So you might know that blood glucose test strips are little strips that go inside your blood glucose monitor – but you probably don’t know much more than that. However, it’s always good to ask questions and gain a full understanding of your testing equipment, how to use it, and how it works. The truth is that there’s a lot that goes into these tiny little strips!
What Are Blood Glucose Test Strips?
Blood glucose test strips have been used to help monitor blood glucose levels since 1965. Blood glucose test strips are made of plastic and are single-use. However, some blood glucose test strips allow for additional blood to be added during the reading process if necessary. Blood glucose test strips are the middleman between your blood and the blood glucose meter. The strip is actually coated with chemicals like glucose oxidase that create an electric current thanks to small amounts of gold that is also on the test strip to act as a conductor. The electric current is then sent to the blood glucose meter, which then analyzes the current and is able to give you a reading of your blood glucose levels based on how strong the current was.
What Is a Blood Glucose Meter?
A blood glucose meter is a small electronic device that is able to display your blood glucose levels by using a blood sample along with a blood glucose test strip. Different brands of blood glucose meters require different brands of blood glucose test strips.
There are also two different types of blood glucose meters:
- Self-monitoring blood glucose meters: These are your typical blood glucose monitors that require a small blood sample, usually from pricking your finger, along with a blood glucose test strip to provide you with a digital blood glucose reading. Depending on the specifics of your disease, you might have to perform tests once a day, or several times a day.
- Continuous glucose monitors: If you aren’t too keen on pricking your finger multiple times a day, there are also continuous glucose monitors that do not require this. Instead, they are implanted underneath your skin by a doctor and provide near-constant readings so that you do not have to physically do the work yourself.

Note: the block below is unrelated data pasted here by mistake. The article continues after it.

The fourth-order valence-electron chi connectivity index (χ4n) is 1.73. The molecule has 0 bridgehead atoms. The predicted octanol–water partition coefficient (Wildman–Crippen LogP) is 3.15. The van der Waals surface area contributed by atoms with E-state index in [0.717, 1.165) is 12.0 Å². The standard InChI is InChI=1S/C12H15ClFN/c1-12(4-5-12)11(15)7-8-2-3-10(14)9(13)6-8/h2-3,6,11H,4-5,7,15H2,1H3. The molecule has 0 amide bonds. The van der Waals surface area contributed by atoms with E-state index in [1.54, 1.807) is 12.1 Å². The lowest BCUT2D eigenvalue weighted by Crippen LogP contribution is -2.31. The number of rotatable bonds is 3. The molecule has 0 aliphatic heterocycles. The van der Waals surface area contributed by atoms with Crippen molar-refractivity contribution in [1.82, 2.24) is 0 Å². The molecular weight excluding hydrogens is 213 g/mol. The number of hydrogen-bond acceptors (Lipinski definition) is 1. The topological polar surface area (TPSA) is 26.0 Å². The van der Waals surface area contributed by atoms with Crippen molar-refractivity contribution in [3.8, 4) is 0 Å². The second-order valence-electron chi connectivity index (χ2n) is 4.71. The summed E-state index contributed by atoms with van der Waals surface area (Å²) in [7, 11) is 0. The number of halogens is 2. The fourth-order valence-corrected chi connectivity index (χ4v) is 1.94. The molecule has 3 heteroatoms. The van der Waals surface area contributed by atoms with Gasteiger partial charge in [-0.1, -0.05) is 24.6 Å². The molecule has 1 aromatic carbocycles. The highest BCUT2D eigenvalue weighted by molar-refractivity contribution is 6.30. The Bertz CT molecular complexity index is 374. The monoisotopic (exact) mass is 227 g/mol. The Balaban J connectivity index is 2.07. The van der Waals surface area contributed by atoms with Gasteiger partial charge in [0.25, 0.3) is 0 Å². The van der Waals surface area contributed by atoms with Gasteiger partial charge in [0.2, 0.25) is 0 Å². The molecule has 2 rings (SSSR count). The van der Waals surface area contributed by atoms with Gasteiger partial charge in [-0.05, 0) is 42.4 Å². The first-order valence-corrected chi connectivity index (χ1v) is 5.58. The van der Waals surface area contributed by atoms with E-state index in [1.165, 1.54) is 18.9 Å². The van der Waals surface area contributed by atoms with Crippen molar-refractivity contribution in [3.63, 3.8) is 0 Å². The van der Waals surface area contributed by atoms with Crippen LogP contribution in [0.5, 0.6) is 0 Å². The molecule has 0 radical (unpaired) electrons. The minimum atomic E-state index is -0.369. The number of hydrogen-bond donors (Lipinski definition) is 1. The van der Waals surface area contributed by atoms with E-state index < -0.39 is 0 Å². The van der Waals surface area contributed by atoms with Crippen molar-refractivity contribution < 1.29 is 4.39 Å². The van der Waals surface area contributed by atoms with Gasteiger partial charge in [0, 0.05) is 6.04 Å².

Based on your lifestyle and your condition, you can coordinate with your doctor to find a blood glucose monitoring system that works for you.
How to Use a Blood Glucose Meter and Test Strips?
When it comes to using a blood glucose meter and test strips, it might be a little weird at first. After all, you probably aren’t used to pricking your own finger on a regular basis! The good news is that you will get used to it quickly and the blood will stop bothering you. Humans are known for their adaptability – and this is just another thing that you will have to adapt to.
Here’s a step-by-step guide on how to use a blood glucose meter and test strips to accurately measure your blood glucose levels:
- Start by washing your hands thoroughly with warm soap and water.
- Turn your blood glucose meter on and insert a new strip that is designed for that specific meter.
- Use an alcohol prep pad to sanitize the injection site which is usually a fingertip.
- Use the lancet to prick your sanitized fingertip and gently squeeze the injection site to create a drop of blood.
- Transfer the blood from your finger onto the blood glucose strip.
- Wait for the meter to read your blood sample.
- Read the results on the device’s screen and address accordingly.
Here are some additional tips to ensure that your blood glucose levels are as accurate as possible:
- Check the expiration date of test strips and do not use expired strips.
- Store your test strips in a cool, dry area away from high temperatures and moisture.
- Make sure to code or calibrate your test strips with each new box, if necessary.
- Make sure that your hands are thoroughly washed and dried before doing a reading.
Why Is It Important to Monitor Your Blood Glucose Levels?
It’s super important to monitor your blood glucose levels if you have diabetes to avoid complications with hyperglycemia or hypoglycemia. Hyperglycemia, especially, has severe long-term consequences if not properly managed. In fact, it can lead to things like heart disease, nerve damage, kidney damage, vision loss, joint problems, and oral infections. Extremely high blood sugar levels can cause diabetic ketoacidosis or a hyperglycemic hyperosmolar state – both of which can lead to a life-threatening comatose state.
Blood glucose strips might seem insignificant but they are actually vital to managing your diabetes. Along with a healthy diet, proper exercise, and weight management practices, you can learn to manage your diabetes and consistently keep your blood glucose levels in range and still enjoy doing the things you love.
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